Do you have a smartphone?

If so, you can start gathering tree data right now!

The TreeTaggr system

Imagine if everyone who loved trees could help gather good, reliable, forest health data. With TreeTaggr, they are able to. Smartphones have all the hardware necessary to gather pictures, location, observational details, and send it all to a central database. The TreeTaggr system was built from the ground up to not only gather and sort this data, but to foster a community of users that learn about forests while working together to create robust, actionable, forest health information.

“There is no more pressing need than to preserve our trees, for our earth, and ourselves. Any way we can help gather information on the health of trees must be embraced.” - Lori P. Knowles, School of Public Health, University of Alberta, Canada

TreeTaggr will change the way we interact with our forests.

The TreeTaggr system has the following capabilities:

  • Uses Twitter as the front-end app since it is free on every smartphone.
  • Automatic detection of the user’s location when a 'Tweet' is sent.
  • Ability for the user to enter information about the tree.
  • Receive a photograph of the tree or pest.
  • Process the 'Tweet' into a validated Tree Tag based on data quality requirements.
  • Send a confirmation to the user when a valid Tree Tag is received by them, or send a message explaining why the 'Tweet' was not validated, and how to fix it.
  • Assign credit to the user, even if they choose not to set up an account with TreeTaggr.
  • Automatically update a global recognition board with user's rank and effort levels for comparison, competition, and other recognition opportunities.
  • Store all the collected information in a highly scalable cloud database.
  • Distribute the information in the open-source JSON data format.
“From a certain perspective TreeTaggr is simple. It is basically a ‘crowd sourced’ data collection tool for tracking the spread of tree disease within and across forests. But TreeTaggr is also a harbinger for something much bigger. TreeTaggr portends a new way of thinking about scientific research and a new way of thinking about volunteerism.” - Neil Hepburn, Information Management consultant, PwC Canada LLP.

See all the Tree Tags mapped online

Once a Tag is accepted by the TreeTaggr system it will appear on the map in seconds!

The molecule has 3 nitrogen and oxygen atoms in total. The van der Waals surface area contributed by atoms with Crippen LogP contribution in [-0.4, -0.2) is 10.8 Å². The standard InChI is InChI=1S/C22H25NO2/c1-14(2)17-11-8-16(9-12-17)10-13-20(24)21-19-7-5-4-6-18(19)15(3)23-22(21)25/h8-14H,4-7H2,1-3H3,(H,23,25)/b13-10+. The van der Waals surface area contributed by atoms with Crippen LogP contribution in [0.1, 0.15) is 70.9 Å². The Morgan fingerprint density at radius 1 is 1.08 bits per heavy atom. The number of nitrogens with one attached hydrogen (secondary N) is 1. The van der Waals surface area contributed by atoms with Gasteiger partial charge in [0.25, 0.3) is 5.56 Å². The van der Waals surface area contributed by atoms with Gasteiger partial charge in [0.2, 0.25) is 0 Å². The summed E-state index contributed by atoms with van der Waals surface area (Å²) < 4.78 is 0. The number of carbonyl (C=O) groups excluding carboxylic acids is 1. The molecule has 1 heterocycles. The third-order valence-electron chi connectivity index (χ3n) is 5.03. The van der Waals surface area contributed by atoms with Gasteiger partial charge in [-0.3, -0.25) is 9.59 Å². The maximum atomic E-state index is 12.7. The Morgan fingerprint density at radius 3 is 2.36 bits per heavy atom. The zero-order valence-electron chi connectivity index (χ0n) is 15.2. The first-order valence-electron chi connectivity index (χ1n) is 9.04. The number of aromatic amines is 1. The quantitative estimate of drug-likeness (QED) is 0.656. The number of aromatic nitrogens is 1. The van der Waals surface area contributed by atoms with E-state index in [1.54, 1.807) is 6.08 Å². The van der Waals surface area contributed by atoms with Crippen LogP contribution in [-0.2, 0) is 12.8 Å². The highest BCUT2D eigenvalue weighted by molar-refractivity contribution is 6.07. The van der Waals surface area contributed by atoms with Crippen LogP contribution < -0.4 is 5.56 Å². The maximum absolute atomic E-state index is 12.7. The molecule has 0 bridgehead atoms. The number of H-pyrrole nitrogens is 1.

Overview of the mapping system

How to use the TreeTaggr online map:

  1. Enter the location where you want to view Tree Tags. You can type an address or a zipcode. Then click the 'Redo Search in Area' button.
  2. Click on a TreeTaggr pin to make a tag and details pop up on the map. When many tags are grouped in one area they become numbers in a colored circle. Click the number in the circle to zoom in and select individual pins.
  3. When a tree tag pops up it shows the twitter user, the species that was entered, a picture of the tag, latitude and longitude, time the tag was made, and a button to report inappropriate tags.
  4. Use zoom and mouse or touch controls to navigate around on the map.
  5. You can also click on a tag in the list of tags on the right of the map, or below the map on tablets and phones. Doing so will take you directly to that tag.
  6. Click on the 'Leaderboard' tab above the list of tags to see who has the most points. Remember that you get a point for every valid tree tag you submit.

Tag like a pro

Here are some tips for making professional quality Tree Tags

Don't forget the basics

Your Tweet must have these things in order for it to validate and be used by TreeTaggr:
  1. You must be following TreeTaggr on Twitter in order to get verification that your Tree Tag is valid and accepted by the TreeTaggr System.
  2. You must have @treetaggr somewhere in the body of the tweet - preferably at the beginning.
  3. There must be a GPS location in your Tweet. Make sure the arrow at the bottom of your Tweet compose screen is blue and the 'Share precise location' button is turned on for EVERY tweet.
  4. There must be a picture of a tree or a tree pest in your Tweet.
  5. You can use #species= OR #espece= (For our French Canadian friends at If you know the species then enter it. If you don't, you can enter a ? after the =

Advanced tagging

The more information you can send the better. Consider adding some or all of these tags: